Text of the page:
Margaret Newell: So those are kind of the typical sorts of things. But they might—you know, they would build boats, they would make shingles, you know, prepare livestock for export, do everything that made the New England economy hum and that allowed households to survive and thrive. So, you know, the survival, and the thriving of these Colonial societies was dependent on the labor of enslaved people.

Hasan Kwame Jeffries: The survival was more than just a meal on Thanksgiving, apparently.

Margaret Newell: That's right. That's right. It was every day, which was apparent, you know, there was a lot of gunfire at that first Thanksgiving too. Celebratory, but you know ...

Meredith McCoy: This is Teaching Hard History: American Slavery, and I'm your host Meredith McCoy. Along with this podcast, you can find our new, first-of-its-kind K-5 framework for teaching slavery to elementary students, including: 20 age-appropriate "essential knowledge" sections, over 100 primary source texts, and six inquiry design models – at Tolerance.org/hardhistory. Here’s Hasan Kwame Jeffries and Margaret Newell.

Hasan Kwame Jeffries: What's the impact of Indian enslavement on Indian communities?

Margaret Newell: Well, I think the impact is devastating. I think Indian slavery is important to think about for many of the reasons we very talked about: their contribution to the economy, you know, its role in warfare, it's both a product and a cause of warfare of many of the Indian wars, within so-called Indian wars and American colonial history have slavery at the root, the desire for captives on the part of the Europeans. You know, it's part of the demographic catastrophe. You know, you have families separated. You have children taken from their parents. You know, you have men deployed in very high-risk, high-mortality kinds of activities. So fishing. You know, fishing was the most deadly thing you could do is—you know, fishing and warfare are the two most high death-rate professions in early America.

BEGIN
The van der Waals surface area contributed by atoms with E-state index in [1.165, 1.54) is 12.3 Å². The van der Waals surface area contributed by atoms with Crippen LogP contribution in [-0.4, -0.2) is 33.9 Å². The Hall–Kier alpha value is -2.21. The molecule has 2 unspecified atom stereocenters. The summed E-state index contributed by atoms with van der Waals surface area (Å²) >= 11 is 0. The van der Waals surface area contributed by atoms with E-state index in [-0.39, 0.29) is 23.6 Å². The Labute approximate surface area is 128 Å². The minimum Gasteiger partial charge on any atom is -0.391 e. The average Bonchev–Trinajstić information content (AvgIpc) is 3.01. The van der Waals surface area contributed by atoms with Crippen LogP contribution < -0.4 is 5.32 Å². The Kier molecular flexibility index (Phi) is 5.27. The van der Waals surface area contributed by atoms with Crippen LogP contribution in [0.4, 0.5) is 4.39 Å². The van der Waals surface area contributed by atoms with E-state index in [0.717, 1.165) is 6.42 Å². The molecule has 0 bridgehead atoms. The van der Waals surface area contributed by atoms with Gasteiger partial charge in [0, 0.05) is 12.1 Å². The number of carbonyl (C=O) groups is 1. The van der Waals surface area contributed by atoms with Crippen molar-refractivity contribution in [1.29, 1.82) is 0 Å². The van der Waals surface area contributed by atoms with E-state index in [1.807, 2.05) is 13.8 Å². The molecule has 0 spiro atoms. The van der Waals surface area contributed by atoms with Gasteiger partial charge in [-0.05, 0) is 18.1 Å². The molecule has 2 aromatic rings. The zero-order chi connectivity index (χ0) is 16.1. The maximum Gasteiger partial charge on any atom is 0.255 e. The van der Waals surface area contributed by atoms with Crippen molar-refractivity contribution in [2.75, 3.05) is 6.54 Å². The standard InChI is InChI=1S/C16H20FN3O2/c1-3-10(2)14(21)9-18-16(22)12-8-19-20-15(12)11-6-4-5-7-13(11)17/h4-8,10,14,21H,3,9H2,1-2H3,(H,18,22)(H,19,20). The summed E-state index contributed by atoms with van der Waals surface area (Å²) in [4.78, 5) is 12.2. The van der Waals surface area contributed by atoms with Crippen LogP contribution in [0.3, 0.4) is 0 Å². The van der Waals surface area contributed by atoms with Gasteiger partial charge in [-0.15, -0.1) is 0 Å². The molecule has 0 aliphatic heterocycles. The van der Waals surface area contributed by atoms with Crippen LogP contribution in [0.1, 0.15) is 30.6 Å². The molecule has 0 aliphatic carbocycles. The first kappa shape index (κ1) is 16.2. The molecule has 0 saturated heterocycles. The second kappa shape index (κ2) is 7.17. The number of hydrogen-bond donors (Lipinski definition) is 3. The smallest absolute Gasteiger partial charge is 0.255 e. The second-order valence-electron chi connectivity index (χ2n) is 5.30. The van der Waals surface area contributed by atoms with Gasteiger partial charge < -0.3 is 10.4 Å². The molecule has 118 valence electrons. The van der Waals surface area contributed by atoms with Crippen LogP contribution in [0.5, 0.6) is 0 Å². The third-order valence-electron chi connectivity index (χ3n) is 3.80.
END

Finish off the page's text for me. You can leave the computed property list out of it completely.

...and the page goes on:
Hasan Kwame Jeffries: And by fishing, you don't mean just casting a reel.

Margaret Newell: I don't mean—no, I mean, you know, trying to take down a whale in an open boat and going on a fishing vessel. It's not even—it's the accidents. It's falling. It's, you know, having stuff fall on you. It's drowning. All those things. So those were sort of always high-risk professions. And then warfare. And then separation. If men are being deployed in these things, you know, fishing was something you were attached to a boat. You might be away for years. Or you might be a sailor. You might be sent to the Caribbean or something like that, where you ran the danger of being illegally enslaved and sold there. And all these things happen. So all these things undermine Native American households, undermine their subsistence, undermine their ability to reproduce and maintain culture, too. So it's demography, it's the maintenance of culture, it's the maintenance of community and tradition. And for people for whom kinship is everything, is identity, is an extreme central value of their society. So this kinship's just being put under so much stress and strain.